7. The Fed rejected NGDP targeting for unsound reasons, and indeed they did not seem aware of the market monetarist arguments in favor of the regime. Interestingly, on pages 517-18 he focuses on the “level targeting” aspect of NGDP targeting more than the NGDP aspect. I don’t recall Bernanke discussing price level targeting anywhere in the book, which is odd given that in the early 2000s he had recommended that the BOJ adopt the idea.

One of his observations is certainly defensible:

We considered the theoretical benefits of the approach, but also whether it was desirable, or even feasible, to switch to a new framework at a time of great economic uncertainty. After a lengthy discussion, the committee firmly rejected the idea.

“Firmly”, meaning he didn’t have a prayer even if he had personally supported the idea. That comes right before the “I had been intrigued” comment above. So he’s intrigued but “the committee” rejects the idea. And the other reasons offered would not have been persuasive to anyone well-informed about market monetarism. For instance, “Nominal GDP targeting is complicated and would be very difficult to communicate to the public . . . ” Nothing could be further from the truth. Tell the public that we have a healthy economy when total national income rises at about 4% or 5% per year. Instead here’s what Bernanke tried (and failed miserably) to “communicate” in 2010. (My imaginary version of course):

Dear public, we are trying to raise your cost of living, because it would actually be good for you. You see, core inflation is only 0.6%, which is too low. You think inflation lowers your living standards? Oh, I see, you are confusing supply-side and demand-side inflation. We are trying to raise demand-side inflation, which also causes real GDP (and hence real income) to rise. When supply-side inflation occurs we do not try to target inflation, but allow actual inflation to vary as long as core inflation is reasonably well behaved. Got that?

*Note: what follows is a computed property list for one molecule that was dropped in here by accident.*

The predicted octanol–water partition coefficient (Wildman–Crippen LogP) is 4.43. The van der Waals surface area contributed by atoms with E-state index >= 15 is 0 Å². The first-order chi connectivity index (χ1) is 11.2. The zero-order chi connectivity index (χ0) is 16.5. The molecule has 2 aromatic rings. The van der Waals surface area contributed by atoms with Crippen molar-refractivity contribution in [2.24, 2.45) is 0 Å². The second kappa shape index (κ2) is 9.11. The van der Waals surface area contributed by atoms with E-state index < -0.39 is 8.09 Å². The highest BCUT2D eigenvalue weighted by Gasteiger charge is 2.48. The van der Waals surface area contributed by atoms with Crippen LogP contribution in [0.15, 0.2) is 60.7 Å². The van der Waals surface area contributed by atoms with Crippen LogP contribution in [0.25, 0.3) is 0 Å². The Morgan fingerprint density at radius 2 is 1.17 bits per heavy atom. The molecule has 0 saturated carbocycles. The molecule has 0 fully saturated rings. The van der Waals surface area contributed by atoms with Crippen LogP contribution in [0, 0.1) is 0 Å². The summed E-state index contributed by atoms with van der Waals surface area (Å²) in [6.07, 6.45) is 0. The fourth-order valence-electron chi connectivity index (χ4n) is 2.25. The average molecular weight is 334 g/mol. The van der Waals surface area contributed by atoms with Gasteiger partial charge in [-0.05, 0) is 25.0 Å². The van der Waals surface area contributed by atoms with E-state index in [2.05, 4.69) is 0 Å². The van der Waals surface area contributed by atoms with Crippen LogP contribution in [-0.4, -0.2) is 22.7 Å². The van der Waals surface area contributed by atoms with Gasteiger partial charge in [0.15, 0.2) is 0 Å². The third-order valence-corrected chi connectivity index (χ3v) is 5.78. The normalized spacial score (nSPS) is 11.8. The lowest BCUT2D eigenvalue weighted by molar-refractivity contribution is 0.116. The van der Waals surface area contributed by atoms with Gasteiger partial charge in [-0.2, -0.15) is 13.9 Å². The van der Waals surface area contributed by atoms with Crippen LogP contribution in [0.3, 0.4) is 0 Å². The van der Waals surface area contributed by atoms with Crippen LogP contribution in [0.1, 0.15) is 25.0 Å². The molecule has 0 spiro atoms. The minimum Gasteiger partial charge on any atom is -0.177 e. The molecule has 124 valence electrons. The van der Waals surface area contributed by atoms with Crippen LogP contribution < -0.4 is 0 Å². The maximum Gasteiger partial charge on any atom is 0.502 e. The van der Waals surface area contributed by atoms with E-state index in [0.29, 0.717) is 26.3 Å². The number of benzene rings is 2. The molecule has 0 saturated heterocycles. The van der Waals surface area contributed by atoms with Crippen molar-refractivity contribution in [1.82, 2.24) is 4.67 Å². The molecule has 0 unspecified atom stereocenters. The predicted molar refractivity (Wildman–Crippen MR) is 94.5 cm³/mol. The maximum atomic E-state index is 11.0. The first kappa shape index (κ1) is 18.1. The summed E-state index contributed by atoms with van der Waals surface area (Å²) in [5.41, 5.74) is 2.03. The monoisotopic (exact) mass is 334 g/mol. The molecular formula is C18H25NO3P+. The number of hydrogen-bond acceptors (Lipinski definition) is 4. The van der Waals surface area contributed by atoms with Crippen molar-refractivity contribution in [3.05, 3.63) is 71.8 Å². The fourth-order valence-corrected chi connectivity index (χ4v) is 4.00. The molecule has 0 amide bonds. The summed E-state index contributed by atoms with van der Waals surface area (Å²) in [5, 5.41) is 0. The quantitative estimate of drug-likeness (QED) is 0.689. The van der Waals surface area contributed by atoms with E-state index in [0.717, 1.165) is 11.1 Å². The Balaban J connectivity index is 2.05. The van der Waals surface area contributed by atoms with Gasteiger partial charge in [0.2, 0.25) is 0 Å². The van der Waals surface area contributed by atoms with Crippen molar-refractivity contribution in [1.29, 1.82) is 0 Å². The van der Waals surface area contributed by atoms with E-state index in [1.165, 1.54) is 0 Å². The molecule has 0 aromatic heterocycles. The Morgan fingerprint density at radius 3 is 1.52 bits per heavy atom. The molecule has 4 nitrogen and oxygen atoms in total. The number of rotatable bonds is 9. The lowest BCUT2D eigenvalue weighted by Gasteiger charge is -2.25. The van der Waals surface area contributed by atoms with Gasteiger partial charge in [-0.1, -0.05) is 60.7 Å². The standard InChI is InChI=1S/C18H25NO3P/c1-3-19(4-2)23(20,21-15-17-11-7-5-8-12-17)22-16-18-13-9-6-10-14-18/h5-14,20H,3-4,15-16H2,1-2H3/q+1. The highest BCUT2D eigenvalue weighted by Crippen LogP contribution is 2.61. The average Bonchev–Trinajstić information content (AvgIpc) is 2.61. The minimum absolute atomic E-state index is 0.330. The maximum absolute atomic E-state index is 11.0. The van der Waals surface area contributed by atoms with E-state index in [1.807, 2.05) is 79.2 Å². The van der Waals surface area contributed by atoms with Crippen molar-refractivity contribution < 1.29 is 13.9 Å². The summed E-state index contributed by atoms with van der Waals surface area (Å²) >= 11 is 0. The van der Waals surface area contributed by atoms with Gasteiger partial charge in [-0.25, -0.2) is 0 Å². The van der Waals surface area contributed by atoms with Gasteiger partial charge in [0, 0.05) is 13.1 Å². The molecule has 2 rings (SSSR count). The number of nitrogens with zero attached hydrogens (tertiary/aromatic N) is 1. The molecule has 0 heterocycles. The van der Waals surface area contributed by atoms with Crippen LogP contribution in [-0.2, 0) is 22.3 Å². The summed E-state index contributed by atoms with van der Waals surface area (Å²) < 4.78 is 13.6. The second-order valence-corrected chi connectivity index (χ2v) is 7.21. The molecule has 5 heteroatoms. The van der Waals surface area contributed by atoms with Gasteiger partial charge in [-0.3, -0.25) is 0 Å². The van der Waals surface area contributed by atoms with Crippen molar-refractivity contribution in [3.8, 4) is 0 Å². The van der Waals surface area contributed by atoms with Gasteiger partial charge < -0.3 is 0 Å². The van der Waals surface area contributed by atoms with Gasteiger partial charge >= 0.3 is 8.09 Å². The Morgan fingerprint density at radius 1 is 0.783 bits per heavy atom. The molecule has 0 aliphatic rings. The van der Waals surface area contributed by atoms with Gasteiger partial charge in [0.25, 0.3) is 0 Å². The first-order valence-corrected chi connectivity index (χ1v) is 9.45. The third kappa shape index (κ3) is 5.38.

Sorry, but I’d prefer to communicate slow but steady growth in American incomes, consistent with low inflation over time, and a healthy job market. Later Bernanke discusses the issue of policy credibility and warns, “Then the Fed could eventually find itself in a 1970s-style predicament – without credibility and with the economy suffering from both low growth and too-high inflation.”

That’s not at all what went wrong in the 1970s. From 1971 to 1981 NGDP rose at 11%/year, and RGDP rose at 3%/year. Thus we had 8% inflation. If NGDP growth had been 5% during the “stagflation” of the 1970s, inflation would have averaged roughly 2%. In fact, far from being a cautionary tale for NGDP targeting, the 1970s provide a strong argument in favor.

At one point Bernanke asks:

Would people trust that future policymakers would have the courage and competence to quash inflation later, as the strategy dictated, even if doing so risked creating a recession?

This is in reference to the level targeting aspect of NGDP targeting, which would have called for a period of catch-up growth. But even starting from where we were, with no catch-up, a 5% NGDP growth target would have been far superior to actual Fed policy after 2011. And given that renowned policy dove Janet Yellen is apparently planning to tighten monetary policy in December, despite 5-year TIPS spreads of 1.3%, I very much doubt whether markets would be worried about any future Fed official letting inflation rip. Which future Fed chairman is likely to be more dovish than Yellen? Stanley Fischer? John Taylor? I just don’t find that fear to be plausible. But I do find it easy to believe that the Fed would reject a highly effective policy for reducing unemployment out of vague fears that the policy might force them to also behave responsibly in the future. Level targeting truly does ask more of a central bank than discretionary growth rate targeting. Nothing like the BOJ’s policy from 1994 to 2013 is possible under level targeting. Abenomics would have had to start much sooner, which is a good thing in my view.